Renovating VS. Upgrading Your Home

Admit it or not, your home eventually loses its charm over time. Depending on how you look at it, a new coat of paint might help regain that charm, or sometimes the money you spend renovating outweighs the cost of moving to somewhere new.

The pros and cons of renovating

Renovating your property is a great idea if you love the location of your home. Why move when you’re already where you want to be? This is a great opportunity to update your home and help add even more value to your home in a sought after area if you decide to sell later down the track.

Renovating is also a good option if you’ve outgrown the current look of your property. Changing things up a bit, updating the colour palette, and extending the property are just some of the ways you can renovate your property depending on your budget.

Money isn’t the only consideration when you’re thinking of renovating your property. You also have to ask yourself if you have time to invest in the project. This is especially important if the work needed is extensive, which means you may have to move to a different property temporarily or live with the short-term discomfort of living in a messy home that isn’t functional.

On the downside, the extent of your project may be limited by local regulations in your area. Minor ones generally don’t need council approval, but if you’re planning on extending your property or adding a pool for example, then you may need to secure council approval.

The pros and cons of upgrading to somewhere new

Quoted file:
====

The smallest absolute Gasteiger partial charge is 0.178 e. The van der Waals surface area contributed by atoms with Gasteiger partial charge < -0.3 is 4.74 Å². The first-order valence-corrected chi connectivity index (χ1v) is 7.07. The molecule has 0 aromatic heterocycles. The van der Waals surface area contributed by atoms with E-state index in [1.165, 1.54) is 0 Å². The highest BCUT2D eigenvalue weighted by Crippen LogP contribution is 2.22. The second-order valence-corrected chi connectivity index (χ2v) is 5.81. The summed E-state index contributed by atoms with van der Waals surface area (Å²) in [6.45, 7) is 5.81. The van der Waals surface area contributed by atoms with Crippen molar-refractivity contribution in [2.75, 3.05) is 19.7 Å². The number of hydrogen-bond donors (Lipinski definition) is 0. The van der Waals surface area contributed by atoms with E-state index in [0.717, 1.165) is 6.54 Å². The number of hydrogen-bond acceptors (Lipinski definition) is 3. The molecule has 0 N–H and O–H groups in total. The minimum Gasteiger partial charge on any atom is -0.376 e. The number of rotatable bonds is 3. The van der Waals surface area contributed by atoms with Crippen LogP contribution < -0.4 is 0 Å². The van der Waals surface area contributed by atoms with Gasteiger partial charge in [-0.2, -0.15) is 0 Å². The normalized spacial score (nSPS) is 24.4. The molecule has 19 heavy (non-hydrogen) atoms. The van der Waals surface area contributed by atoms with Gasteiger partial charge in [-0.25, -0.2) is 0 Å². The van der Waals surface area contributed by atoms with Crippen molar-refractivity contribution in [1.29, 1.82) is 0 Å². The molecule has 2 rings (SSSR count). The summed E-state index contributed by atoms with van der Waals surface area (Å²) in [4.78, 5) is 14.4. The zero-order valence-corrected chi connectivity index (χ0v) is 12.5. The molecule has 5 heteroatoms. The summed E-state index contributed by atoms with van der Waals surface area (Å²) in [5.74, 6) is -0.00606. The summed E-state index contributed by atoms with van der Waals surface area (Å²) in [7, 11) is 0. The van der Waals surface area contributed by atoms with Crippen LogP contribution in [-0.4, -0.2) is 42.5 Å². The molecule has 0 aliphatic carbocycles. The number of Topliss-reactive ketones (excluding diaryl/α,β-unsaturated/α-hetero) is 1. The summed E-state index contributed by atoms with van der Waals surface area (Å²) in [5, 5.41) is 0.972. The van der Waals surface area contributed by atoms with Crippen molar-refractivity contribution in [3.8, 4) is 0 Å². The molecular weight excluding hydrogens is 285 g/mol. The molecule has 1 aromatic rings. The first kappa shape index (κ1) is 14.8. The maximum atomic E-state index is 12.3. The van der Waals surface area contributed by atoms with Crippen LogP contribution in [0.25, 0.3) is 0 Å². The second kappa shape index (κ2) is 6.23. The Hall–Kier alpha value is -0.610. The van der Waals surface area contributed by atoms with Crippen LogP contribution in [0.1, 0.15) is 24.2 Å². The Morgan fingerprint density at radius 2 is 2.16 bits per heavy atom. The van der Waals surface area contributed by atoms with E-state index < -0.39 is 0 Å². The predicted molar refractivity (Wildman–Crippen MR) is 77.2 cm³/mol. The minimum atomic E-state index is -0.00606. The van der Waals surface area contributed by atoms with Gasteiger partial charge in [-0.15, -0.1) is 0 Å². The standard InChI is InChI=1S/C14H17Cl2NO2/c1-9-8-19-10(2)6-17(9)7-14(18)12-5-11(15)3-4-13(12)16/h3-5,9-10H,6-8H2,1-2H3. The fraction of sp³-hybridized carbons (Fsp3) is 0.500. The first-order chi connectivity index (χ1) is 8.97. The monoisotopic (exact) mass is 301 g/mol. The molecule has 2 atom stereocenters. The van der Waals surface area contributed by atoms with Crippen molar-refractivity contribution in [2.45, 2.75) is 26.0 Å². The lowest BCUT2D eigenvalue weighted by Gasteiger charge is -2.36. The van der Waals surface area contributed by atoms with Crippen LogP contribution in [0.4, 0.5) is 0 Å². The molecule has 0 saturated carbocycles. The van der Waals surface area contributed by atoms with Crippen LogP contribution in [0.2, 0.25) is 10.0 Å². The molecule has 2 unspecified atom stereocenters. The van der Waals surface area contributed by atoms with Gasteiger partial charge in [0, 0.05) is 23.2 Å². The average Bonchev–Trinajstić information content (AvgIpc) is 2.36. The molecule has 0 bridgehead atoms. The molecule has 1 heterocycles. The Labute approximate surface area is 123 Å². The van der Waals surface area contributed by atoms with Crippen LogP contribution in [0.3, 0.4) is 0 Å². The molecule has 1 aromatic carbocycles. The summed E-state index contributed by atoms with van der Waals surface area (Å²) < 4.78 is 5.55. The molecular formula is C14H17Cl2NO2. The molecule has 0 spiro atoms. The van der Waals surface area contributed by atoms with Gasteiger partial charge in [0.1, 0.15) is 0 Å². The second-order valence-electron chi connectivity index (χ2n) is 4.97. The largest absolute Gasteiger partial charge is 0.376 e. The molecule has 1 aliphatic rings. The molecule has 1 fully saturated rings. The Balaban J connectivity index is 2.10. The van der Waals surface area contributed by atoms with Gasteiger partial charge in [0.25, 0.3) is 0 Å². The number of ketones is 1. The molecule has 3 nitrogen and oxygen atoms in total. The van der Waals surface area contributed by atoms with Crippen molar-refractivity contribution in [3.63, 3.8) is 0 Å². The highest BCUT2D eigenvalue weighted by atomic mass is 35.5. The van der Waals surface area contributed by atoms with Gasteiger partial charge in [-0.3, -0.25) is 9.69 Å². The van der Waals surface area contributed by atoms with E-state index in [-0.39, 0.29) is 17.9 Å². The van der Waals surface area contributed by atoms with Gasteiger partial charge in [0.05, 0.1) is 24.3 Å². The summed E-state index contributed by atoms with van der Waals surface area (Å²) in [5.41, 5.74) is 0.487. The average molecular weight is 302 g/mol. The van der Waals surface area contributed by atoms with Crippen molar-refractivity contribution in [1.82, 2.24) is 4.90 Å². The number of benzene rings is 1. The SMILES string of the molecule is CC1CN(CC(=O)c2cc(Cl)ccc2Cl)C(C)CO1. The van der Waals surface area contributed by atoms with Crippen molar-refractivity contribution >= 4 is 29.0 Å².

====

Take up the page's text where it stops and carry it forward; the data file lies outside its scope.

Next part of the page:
Upgrading your property definitely seems like the easier option if you’re not entirely happy with your current suburb. The cost of the new property in a pricier area may hurt your bank account temporarily, but it can pay for itself after several years once its value appreciates.

Choosing to upgrade instead of renovate is also a better choice if you don’t have the time to spare for a full-on renovation. Even if you move to a property that’s been lived in, your costs may potentially be less than what you might spend on a renovation project.

Also in line with the cost, upgrading may also be recommended if renovating your property would require too much work, which could translate to several hundreds of thousands of dollars required to do the job.

However, upgrading a property may be less than ideal than a renovation in terms of finding a property that’s actually an upgrade from your current one. Sometimes the stress of trying to find the right property can outweigh that of renovating a home that you already love.

Buying a new property will also result in significant sales costs and government charges. The cost of a real estate agent to sell your existing property should be included in your calculations, and the cost of stamp duty on the purchase of your new home will be a considerable investment.

It is important to remember that different factors generally should be considered when you’re deciding whether to renovate or upgrade your property. Does your home have a lot of unused equity that you could use to renovate your home or are your kids all moving out of home therefore you no longer need a 4-bedroom home? Once you weigh up the pros and cons, one of our mortgage brokers can chat to you about the most suitable finance option to fund your decision.